Growing up in Detroit in the 1980s, the Saturday afternoon horror movie was a tradition thanks to the Thriller Double Feature on Channel 20 where rare old movies were pretty much a staple. While many were forgettable (and probably gathered from the public domain), there were a few that managed to stay with me well into adulthood. Let’s Scare Jessica to Death is one such movie.
Jessica (played by the marvelous Zohra Lampert) is fresh out of a mental institution and ready to start a new life with her husband and their best friend in a small town. Although it quickly becomes apparent that Jessica’s demons are still very much with her as she is prone to hearing whispering voices in her head, and has an odd hobby of copying grave markers.
Upon moving into their new home, the trio discover Emily (Mariclare Costello), a hippie squatter who they befriend and who they eventually invite to stay with them for the time being. But there’s more to the mysterious red-headed stranger than meets the eye. Is she just down on her luck? Or is she something worse? And why do all those townsfolk, comprised only of men, seem to have various parts of their bodies bandaged?
Let’s Scare Jessica is not a movie that will appeal to everyone. Those looking for shock, gore and quick-paced editing won’t find it here. What the movie does have, however, is a great sense of atmosphere and growing unease. We’re never quite certain – is this all coming from Jessica’s feverish imagination, or are there more sinister doings afoot? And as the plot unfolds, it’s easy to empathize more with Jessica and what she’s going through. In fact, this is one of those movies where the main character is someone you really care about – rare in today’s movies.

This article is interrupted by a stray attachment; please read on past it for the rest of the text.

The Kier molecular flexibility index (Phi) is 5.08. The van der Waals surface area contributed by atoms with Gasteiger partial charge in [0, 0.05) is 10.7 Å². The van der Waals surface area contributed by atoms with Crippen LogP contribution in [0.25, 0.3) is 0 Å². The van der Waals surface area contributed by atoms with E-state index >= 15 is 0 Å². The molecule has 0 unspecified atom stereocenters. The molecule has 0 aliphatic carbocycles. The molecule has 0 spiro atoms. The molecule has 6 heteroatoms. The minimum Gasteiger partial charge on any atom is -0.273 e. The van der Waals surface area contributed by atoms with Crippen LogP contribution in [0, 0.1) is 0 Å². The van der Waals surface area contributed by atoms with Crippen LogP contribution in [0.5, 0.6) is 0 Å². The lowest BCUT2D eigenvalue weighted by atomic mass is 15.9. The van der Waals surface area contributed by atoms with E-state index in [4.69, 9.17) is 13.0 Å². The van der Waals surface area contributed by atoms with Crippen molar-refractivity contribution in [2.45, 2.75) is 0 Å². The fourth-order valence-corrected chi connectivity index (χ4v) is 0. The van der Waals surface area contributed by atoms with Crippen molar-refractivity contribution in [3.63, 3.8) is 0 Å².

As mentioned before, the film has a few memorable scenes that just seem to stick with you. For example a scene where Emily goes under water in a swimsuit and comes out in a wedding gown, while inviting Jessica to come to her, is one of the creepiest moments I’ve ever seen in a horror movie.
The ending is one that you won’t soon forget and combines an overall dreaminess with a side of creepy that only 70s movies seem to get right. It’s also nice to see adults as the main characters in a genre where teenage kids are pretty much the norm. Is it perfect? Nah. The title is goofy, some of the scenes seem somewhat silly, and the pacing is definitely slow. Also the film is a bit dated with its 70s graininess, clothing and overall hairiness. But despite its flaws, you could do much worse on a Saturday afternoon.
Rating: 7 out of 10
About the Author
Cheryl doubts that anybody could scare her to death but all are certainly welcome to try. Hit her up on Twitter at @FeralCherylZ